Monday 14th to Sunday 20th September 2009

Just to give you an idea of the size of things here’s a narrowboat arriving at Cromwell lock on the low side. Although the chamber is huge it’s only the top end that gets used by the likes of us but the lower end is great for de-acceleration after steaming flat out up the Trent and against the overflow from the weir.
cromwell lock

For those who get here first there are pontoon moorings with electricity but we always seem to get the ‘wall’ with its slippery ladder set into the concrete and massive bollards set ten feet back from the edge, just out of sight. Not being a local boater one isn’t sure what the river is going to do so it seemed prudent to leave plenty of slack rope because, as the advert states, things can go up or down. Having said that we hung about another day and when boats started leaving we snuck onto the pontoons and found a working power point, and set to with the washing machine.

Tuesday 15th
The pontoons are full again this morning. Got talking to the couple on nb.Brand New Start and discovered they were Mr and Mrs ‘Best of Mates’ who we’d last seen in June at Wistow when they were travelling with nb.Grumpy Git. This wasn’t a cruise but a boat move because BNS is going for sale on the T&M. I wish we’d paid more attention to the boat spec’ as friends Pam and Terry are looking for a new home afloat.

We followed BST to Newark and moored in front of Sioux, a widebeam that keeps popping up on the Trent. Again, we’re on the ‘wall’ because the pontoons are over subscribed, but it’s only two minutes to town, the castle and a museum so can’t grumble.

Newark town centre is interesting-ish with a couple of very old buildings (preserved) and several old buildings boarded up ready for Semtex. Connections with the Civil War abound and buildings like this 1400s merchant’s house pre dating the war by one or two centuries pop up between offices and shops.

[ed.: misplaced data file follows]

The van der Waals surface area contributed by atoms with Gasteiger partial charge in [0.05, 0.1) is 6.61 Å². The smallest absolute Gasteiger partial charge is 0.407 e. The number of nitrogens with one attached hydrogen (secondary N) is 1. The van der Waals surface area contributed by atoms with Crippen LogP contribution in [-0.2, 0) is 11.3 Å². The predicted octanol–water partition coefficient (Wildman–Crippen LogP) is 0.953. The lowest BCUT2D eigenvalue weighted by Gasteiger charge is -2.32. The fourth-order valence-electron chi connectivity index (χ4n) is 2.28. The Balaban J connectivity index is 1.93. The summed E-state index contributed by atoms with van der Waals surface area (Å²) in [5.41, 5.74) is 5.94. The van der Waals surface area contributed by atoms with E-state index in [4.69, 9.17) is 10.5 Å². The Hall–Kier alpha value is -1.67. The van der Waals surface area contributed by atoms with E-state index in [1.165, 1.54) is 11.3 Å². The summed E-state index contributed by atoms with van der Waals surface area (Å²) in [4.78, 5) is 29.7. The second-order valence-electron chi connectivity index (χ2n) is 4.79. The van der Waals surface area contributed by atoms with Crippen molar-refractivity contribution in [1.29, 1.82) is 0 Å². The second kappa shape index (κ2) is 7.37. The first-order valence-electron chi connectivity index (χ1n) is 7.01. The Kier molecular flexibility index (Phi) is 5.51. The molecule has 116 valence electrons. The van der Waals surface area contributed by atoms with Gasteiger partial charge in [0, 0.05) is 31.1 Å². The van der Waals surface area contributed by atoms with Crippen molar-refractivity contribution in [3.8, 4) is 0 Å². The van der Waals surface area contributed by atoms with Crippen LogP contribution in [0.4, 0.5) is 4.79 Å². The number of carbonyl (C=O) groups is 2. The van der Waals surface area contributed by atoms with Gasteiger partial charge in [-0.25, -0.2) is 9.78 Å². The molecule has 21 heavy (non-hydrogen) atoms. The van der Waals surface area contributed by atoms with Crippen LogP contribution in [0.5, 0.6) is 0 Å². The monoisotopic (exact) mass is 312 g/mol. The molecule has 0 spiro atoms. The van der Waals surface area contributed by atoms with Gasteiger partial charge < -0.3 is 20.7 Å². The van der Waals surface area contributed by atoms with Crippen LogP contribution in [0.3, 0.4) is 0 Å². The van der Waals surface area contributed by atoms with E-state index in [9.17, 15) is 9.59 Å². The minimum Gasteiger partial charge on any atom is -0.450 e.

Bakers oven

For those of us having time to explore Newark I must recommend the museum inside the old Trent Navigation Company warehouse at the water side. Themed displays covering domestic, industrial and farming life take place on several floors and whisk you through your childhood years (if you’re as old as me), back as far as the 1800s. There’s stuff I remember when I was a nipper and unfortunately there were exhibits that I can still lay my hands on today. And the whole thing is free, which is nice.

The castle was a bit of a let-down because there’s so little of it left, just two walls. Thank you Oliver Cromwell and the thieving locals that removed the stones.

By way of illustration here is the outside of one wall
newark castle1

and here is the inside.
newark castle2

Wednesday 16th
After a quick visit to a well stocked Morrisons and a flit around the outdoor market we pushed off up river in the company of a narrowboat whose name I can not pronounce. It looks something like Eridinor and when I get a chance I’ll see if Google can tell me something about it.

Not a bad day for cruising but the light did funny things to the eyes.
strange sky

We gave in at Hazelford lock and moored on the wall on the low side.
I’m getting into the swing of chatting to lock keepers, they seem to appreciate a call on the VHF if you want to pen-up and even if you don’t want to. But occasionally it all goes pear shaped and I forget to finish with an “over” or conduct a conversation when he’s not listening. Give me morse code any day.
Temperatures are dropping noticeably and it won’t be long before V wants the fire lit in the evenings. I thought I was prepared but pulling the chimney out of its bag up for’d I discovered the moths had been at work. The chimney scrubbed up reasonably well and took to paint without any problem but the china man’s hat was full of holes and accidentally ‘slipped’ overboard. Cousin Roger’s centurion hat will survive for another year but we’ll have to do something about the other one.

For anyone who doesn’t know Hazelford lock it’s a contender for the best lawn competition. Not only does someone manicure the lawns by the lock but also the paths and BBQ areas down river and around by the weir. Paths criss-cross the mini headland between banks of wild flowers and huge blackberry bushes. I got that information first hand because V made me walk it.

Thursday 17th
We left it to well after 9am before calling the lockie but couldn’t coax him into talking to us so V made her way up to the lock to work it manually.
We were doing alright with opening and shutting gates when two blue shirts arrived, at 9.30 on the dot. As is the custom they noted boat name and number and asked where we were going before letting us go. It’s all very well this note taking but we get weekly checks from roving employees too. We’ve been ‘done’ every week since we got onto the Trent so what with the lock checks someone must be running a book on us.